The End Of The Afghan War Reawakens Painful Memories
A MARTINEZ, HOST:
For 20 years, Afghanistan was America's back-burner war, at some point overshadowed by the conflict in Iraq. It's a direct consequence of the 9/11 terrorist attacks. And as the years went by, the war in Afghanistan changed in mission and scope. Now, U.S. forces have mostly departed the country. For some vets and families of fallen service members, the end of the war only reawakens painful memories. Steve Walsh with KPBS in San Diego has that story.
STEVE WALSH, BYLINE: Justin O'Donohoe was 24 years old when he enlisted in the Army. He had already graduated college. His parents, Pat and Pam, still have his pickup truck out front. They drove it home to San Diego after visiting him at Fort Drum just before he deployed to Afghanistan in 2006.
PAT O'DONOHOE: We took him out to dinner at his favorite Chinese restaurant, which he loved. And that was the last time we saw him live.
WALSH: It's been 15 years since Justin died in a fiery helicopter crash on a mountainside in Kunar province, along with nine other soldiers.
PAT O'DONOHOE: Fathers aren't supposed to bury children. There is no closure for that. There is a internal kernel of you that is still filled with grief.
WALSH: Justin O'Donohoe was a cavalry scout with the 10th Mountain Division. His platoon was on a mountain at night near the Pakistani border. One of Justin's platoon mates, Nick Pilozzi, says the landing zone was only large enough for the giant Chinook's rear wheels to touch down. On the third try, the rear rotors struck a treetop.
NICK PILOZZI: It just tumbled and exploded, and it was just mass, mass carnage basically.
WALSH: They had been in the field for weeks, part of Operation Mountain Lion. The goal was to retake territory captured by al-Qaida and the Taliban.
PILOZZI: It was so hot that we couldn't get down in there. So we're yelling, if you're hurt and you're still alive, move or make a sound, something, and we're going to come down and get you.
WALSH: In the morning, the survivors came down to recover the bodies. Pilozzi was injured after he was knocked out of the helicopter during an earlier attempt to land.
PILOZZI: It was about 9/11, but at this point, I don't really know. I don't really know what it's about.
WALSH: Pilozzi left the Army after that first 18-month deployment. He's now living on a farm in upstate New York near where he grew up.
PILOZZI: The damage that comes from this stuff is unbelievable. None of these families are ever going to be the same after this.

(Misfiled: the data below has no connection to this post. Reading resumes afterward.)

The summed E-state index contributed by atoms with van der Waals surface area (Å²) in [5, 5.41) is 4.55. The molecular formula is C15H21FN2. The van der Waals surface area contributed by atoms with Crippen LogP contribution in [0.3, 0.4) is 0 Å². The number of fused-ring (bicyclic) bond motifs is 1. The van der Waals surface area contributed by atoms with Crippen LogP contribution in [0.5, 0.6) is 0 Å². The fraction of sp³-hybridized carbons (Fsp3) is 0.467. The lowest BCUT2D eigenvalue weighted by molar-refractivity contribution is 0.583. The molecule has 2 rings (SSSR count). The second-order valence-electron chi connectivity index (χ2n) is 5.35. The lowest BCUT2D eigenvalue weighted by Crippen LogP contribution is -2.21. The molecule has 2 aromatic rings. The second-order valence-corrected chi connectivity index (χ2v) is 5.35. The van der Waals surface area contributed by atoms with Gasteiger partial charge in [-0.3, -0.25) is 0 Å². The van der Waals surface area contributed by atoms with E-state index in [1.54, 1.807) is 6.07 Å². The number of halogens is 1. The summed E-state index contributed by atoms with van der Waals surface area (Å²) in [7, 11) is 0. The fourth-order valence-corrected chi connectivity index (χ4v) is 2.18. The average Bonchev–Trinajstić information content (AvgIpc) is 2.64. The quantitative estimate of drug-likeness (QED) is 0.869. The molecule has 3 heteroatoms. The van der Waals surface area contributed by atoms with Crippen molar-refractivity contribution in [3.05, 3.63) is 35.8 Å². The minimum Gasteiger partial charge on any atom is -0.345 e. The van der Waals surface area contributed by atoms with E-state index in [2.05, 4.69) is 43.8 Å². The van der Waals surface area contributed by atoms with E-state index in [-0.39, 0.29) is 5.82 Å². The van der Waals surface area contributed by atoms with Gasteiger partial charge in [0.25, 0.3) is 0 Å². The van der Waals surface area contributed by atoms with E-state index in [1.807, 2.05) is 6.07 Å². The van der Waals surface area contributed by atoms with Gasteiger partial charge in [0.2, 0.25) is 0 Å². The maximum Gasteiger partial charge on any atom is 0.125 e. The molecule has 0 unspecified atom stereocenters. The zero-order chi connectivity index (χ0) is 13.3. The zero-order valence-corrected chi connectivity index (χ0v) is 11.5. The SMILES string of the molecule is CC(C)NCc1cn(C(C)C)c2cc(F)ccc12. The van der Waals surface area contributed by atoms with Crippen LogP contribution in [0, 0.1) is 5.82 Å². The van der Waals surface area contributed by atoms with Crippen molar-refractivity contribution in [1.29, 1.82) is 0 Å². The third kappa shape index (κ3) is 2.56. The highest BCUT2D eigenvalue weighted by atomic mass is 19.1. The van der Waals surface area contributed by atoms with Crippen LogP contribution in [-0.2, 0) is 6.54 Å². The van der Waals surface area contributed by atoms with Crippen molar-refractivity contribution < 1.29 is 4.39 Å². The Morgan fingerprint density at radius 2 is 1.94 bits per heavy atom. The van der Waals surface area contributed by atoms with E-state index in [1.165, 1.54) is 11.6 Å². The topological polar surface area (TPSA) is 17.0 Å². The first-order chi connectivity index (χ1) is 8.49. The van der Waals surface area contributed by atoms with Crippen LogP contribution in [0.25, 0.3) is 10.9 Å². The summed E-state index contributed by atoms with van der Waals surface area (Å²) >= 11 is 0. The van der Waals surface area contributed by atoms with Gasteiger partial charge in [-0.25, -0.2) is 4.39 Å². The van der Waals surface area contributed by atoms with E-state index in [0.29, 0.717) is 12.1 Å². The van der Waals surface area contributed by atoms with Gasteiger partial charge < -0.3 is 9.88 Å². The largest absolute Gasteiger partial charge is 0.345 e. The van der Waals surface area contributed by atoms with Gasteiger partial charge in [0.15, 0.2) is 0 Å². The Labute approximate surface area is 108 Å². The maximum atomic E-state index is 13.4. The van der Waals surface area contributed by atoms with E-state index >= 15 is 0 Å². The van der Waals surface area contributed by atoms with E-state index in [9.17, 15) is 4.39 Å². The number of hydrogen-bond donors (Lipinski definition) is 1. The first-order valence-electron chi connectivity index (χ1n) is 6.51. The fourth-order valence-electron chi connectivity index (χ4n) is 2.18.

(SOUNDBITE OF ARCHIVED RECORDING)
JUSTIN O'DONOHOE: I love you. Bye.
(SOUNDBITE OF BEEP)
COMPUTER-GENERATED VOICE: End of final message.
WALSH: Justin left one last voicemail before heading into the mountains in Afghanistan just to tell his parents he was OK. O'Donohoe's mother, Pam, says some days are harder than others. They're a military family. Justin's father spent his career in the Navy. His brother, Kyle, is a Navy pilot.
PAM O'DONOHOE: I don't agree with the war because I think a lot of people got - a lot of boys got killed for no reason. We didn't win anything for anybody, you know? Why were we there? I don't know anymore.
WALSH: The O'Donohoes sat around the same dining room table where Army officers sat to tell them the findings of the crash nearly 15 years ago.
PAT O'DONOHOE: When all is said and done, the helicopter still crashed and our son still died.
WALSH: The Army ruled the crash an accident. A heavily redacted copy of the crash report says two sergeants told their leadership that they considered the night landing high risk and didn't understand why it was being attempted. Regardless, the effective end of the war in Afghanistan doesn't offer any solace to the O'Donohoes.
PAT O'DONOHOE: You move on with the rest of your life and you don't forget, you don't ignore, you don't let it slide by. It's more of a compartmentalization. I have a compartment in me that's Justin.
WALSH: America has never had a conflict that stretched on for so long that the parents of fallen soldiers were still watching the war on TV, long after their children had died. As the Afghan war finally comes to an end, Pam and Pat O'Donohoe are moving forward without moving on. For NPR News, I'm Steve Walsh.
(SOUNDBITE OF ANGUS MACRAE'S "CRY WOLF")
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